Findings at surgery are represented graphically in Fig. 1. Patients with Type 1 TN symptoms were almost twice as likely as those with Type 2 TN to have arterial compression and were much less likely to have only venous compression observed. Conversely, among patients with Type 2 TN symptoms, venous compression was seen nearly as often as arterial compression, and these patients were 5 times more likely than those with Type 1 TN to have no compressive vessel observed at surgery (p < 0.05). Altogether, 6 patients were found to have no evidence of neurovascular contact; in each of these, the nerve was gently stretched intraoperatively to produce a lesion.

Fig. 1.
Fig. 1.

Bar graph illustrating the surgical findings of artery and vein compression findings in patients with Type 1 and Type 2 TN.

Surgical findings and outcome after surgery are shown in Table 2. Patients with Type 1 TN symptoms were much more likely to have initial pain relief and less likely to have recurrence of pain requiring an additional procedure within 2 years (p < 0.05). Twenty-two patients had previously undergone a destructive procedure (percutaneous rhizolysis or GKS) and had a recurrence of TN. As shown in Table 3, history of such a procedure did not predict surgical findings or outcome.

TABLE 2:

Surgical findings and postsurgical outcome by TN type*

FindingType 1 TNType 2 TNp Value
arterial compression82 (79)19 (48)0.0002
venous compression only20 (19)17 (43)0.004
no compression2 (2)4 (10)0.03
pain-free postop99 (95)33 (83)0.01
recurrence w/in 2 yrs14 (13)11 (28)0.04

* Values represent numbers of patients (%) unless otherwise indicated.

TABLE 3:

Surgical findings and postsurgical outcome by history of destructive procedure*

Finding or OutcomeLesionNo Lesionp Value
no. of patients22122
Type 2 TN6 (27)34 (28)0.95
arterial compression17 (77)84 (69)0.42
venous compression only4 (18)33 (27)0.38
no compression1 (5)5 (4)0.92
pain-free postop21 (95)111 (91)0.48
recurrence w/in 2 yrs5 (23)20 (16)0.47

* Values represent numbers of patients (%) unless otherwise indicated.

We identified a group of 6 patients who presented initially with Type 1 TN symptoms but subsequently progressed to Type 2 TN over time. Characteristics of this group are shown in Table 4. These patients tended to have significantly longer preoperative duration of symptoms than the other patients (median 84 months). However, their characteristics were otherwise similar to those of patients with Type 1 TN, since arterial compression was more likely to be observed at surgery, and they were generally pain-free immediately after MVD without shortterm recurrence.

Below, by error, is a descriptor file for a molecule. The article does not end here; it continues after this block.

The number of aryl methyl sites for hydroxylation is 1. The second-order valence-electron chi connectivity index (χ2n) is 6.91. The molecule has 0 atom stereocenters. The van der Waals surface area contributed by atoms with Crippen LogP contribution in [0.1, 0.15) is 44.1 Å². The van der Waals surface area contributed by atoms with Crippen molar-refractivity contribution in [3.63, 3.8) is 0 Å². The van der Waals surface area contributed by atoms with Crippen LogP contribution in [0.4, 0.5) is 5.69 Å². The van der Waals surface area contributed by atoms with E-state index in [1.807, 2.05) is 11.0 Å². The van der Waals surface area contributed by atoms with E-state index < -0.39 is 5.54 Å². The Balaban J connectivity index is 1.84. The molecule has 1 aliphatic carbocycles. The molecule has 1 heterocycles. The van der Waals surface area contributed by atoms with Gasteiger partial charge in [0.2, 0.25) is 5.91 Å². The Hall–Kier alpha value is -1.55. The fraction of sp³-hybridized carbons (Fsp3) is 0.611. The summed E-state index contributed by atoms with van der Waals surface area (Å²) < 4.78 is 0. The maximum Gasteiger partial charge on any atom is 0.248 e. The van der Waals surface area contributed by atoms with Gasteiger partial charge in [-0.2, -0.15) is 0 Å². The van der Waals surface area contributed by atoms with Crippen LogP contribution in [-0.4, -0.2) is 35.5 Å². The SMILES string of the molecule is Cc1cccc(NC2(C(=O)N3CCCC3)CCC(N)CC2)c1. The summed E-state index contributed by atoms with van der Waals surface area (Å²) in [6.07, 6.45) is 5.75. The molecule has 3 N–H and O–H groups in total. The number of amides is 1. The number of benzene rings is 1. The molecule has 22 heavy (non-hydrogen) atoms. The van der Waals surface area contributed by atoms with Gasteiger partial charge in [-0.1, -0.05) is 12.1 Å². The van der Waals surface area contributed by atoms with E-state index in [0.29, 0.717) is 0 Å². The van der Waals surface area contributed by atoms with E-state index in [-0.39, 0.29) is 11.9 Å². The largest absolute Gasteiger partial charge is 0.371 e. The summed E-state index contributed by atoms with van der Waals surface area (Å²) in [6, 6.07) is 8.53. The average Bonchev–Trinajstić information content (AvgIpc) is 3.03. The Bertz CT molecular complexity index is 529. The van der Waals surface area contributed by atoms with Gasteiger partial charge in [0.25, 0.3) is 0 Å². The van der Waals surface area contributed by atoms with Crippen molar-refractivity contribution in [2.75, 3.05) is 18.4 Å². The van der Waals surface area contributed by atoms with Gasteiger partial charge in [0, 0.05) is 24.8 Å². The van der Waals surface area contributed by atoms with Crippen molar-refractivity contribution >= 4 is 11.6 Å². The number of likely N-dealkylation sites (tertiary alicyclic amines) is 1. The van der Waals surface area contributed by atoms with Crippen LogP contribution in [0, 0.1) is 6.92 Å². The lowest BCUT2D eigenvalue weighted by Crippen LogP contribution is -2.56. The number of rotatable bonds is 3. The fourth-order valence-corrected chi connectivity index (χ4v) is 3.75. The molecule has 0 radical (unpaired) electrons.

TABLE 4:

Characteristics of cases patients progressing from Type 1 TN to Type 2 TN*

VariableValue
no. of patients6
female4
right-sided TN4
previous lesion1
mean age in yrs57
median duration in mos84 mos
arterial compression5 (83)
pain-free postop6 (100)
recurrence w/in 2 yrs0 (0)

* Values represent numbers of patients (%) unless otherwise indicated.

Discussion

Diagnosis of TN is fairly straightforward, but until recently there has been no clear systematic paradigm for classification of patients with this condition. It has been postulated that TN is a heterogeneous clinical condition, with “typical” symptoms associated with more severe arterial compression15 and better clinical outcome,17 and “atypical” symptoms more likely to involve some other pathological process.2 In this study, we demonstrated that the recently proposed classification scheme of Type 1 and Type 2 TN based on predominance of episodic or constant pain4 does distinguish significantly different populations of patients with distinct clinical characteristics, neurovascular pathology found at surgery, and postoperative prognosis.